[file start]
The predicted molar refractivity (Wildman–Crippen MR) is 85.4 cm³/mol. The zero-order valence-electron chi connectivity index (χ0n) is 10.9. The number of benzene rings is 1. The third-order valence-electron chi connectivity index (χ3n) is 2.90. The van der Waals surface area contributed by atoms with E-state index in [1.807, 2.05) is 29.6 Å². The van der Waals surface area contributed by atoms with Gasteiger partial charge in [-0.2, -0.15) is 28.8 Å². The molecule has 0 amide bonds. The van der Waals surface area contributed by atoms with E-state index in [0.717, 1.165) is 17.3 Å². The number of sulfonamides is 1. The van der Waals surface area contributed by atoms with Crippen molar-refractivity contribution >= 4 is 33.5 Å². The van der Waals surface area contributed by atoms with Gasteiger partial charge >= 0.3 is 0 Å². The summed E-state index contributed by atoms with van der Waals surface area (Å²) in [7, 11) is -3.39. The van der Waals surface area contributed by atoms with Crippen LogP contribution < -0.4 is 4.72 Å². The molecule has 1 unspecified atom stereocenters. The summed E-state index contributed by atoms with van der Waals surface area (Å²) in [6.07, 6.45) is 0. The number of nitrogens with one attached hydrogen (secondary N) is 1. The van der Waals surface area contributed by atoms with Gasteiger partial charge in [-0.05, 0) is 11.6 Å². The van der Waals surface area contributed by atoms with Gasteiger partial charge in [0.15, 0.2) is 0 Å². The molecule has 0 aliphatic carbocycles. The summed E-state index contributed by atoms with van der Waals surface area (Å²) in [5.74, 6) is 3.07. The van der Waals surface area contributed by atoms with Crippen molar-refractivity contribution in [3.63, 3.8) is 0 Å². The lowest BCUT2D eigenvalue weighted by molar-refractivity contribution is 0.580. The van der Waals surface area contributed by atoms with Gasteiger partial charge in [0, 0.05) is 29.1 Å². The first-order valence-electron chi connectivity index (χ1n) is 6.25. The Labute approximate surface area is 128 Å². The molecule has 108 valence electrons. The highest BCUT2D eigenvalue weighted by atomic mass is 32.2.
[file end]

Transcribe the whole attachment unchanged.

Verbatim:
The predicted molar refractivity (Wildman–Crippen MR) is 85.4 cm³/mol. The zero-order valence-electron chi connectivity index (χ0n) is 10.9. The number of benzene rings is 1. The third-order valence-electron chi connectivity index (χ3n) is 2.90. The van der Waals surface area contributed by atoms with E-state index in [1.807, 2.05) is 29.6 Å². The van der Waals surface area contributed by atoms with Gasteiger partial charge in [-0.2, -0.15) is 28.8 Å². The molecule has 0 amide bonds. The van der Waals surface area contributed by atoms with E-state index in [0.717, 1.165) is 17.3 Å². The number of sulfonamides is 1. The van der Waals surface area contributed by atoms with Crippen molar-refractivity contribution >= 4 is 33.5 Å². The van der Waals surface area contributed by atoms with Gasteiger partial charge >= 0.3 is 0 Å². The summed E-state index contributed by atoms with van der Waals surface area (Å²) in [7, 11) is -3.39. The van der Waals surface area contributed by atoms with Crippen LogP contribution < -0.4 is 4.72 Å². The molecule has 1 unspecified atom stereocenters. The summed E-state index contributed by atoms with van der Waals surface area (Å²) in [6.07, 6.45) is 0. The number of nitrogens with one attached hydrogen (secondary N) is 1. The van der Waals surface area contributed by atoms with Gasteiger partial charge in [-0.05, 0) is 11.6 Å². The van der Waals surface area contributed by atoms with Gasteiger partial charge in [0.15, 0.2) is 0 Å². The molecule has 0 aliphatic carbocycles. The summed E-state index contributed by atoms with van der Waals surface area (Å²) in [5.74, 6) is 3.07. The van der Waals surface area contributed by atoms with Crippen molar-refractivity contribution in [3.63, 3.8) is 0 Å². The lowest BCUT2D eigenvalue weighted by molar-refractivity contribution is 0.580. The van der Waals surface area contributed by atoms with Gasteiger partial charge in [0, 0.05) is 29.1 Å². The first-order valence-electron chi connectivity index (χ1n) is 6.25. The Labute approximate surface area is 128 Å². The molecule has 108 valence electrons. The highest BCUT2D eigenvalue weighted by atomic mass is 32.2.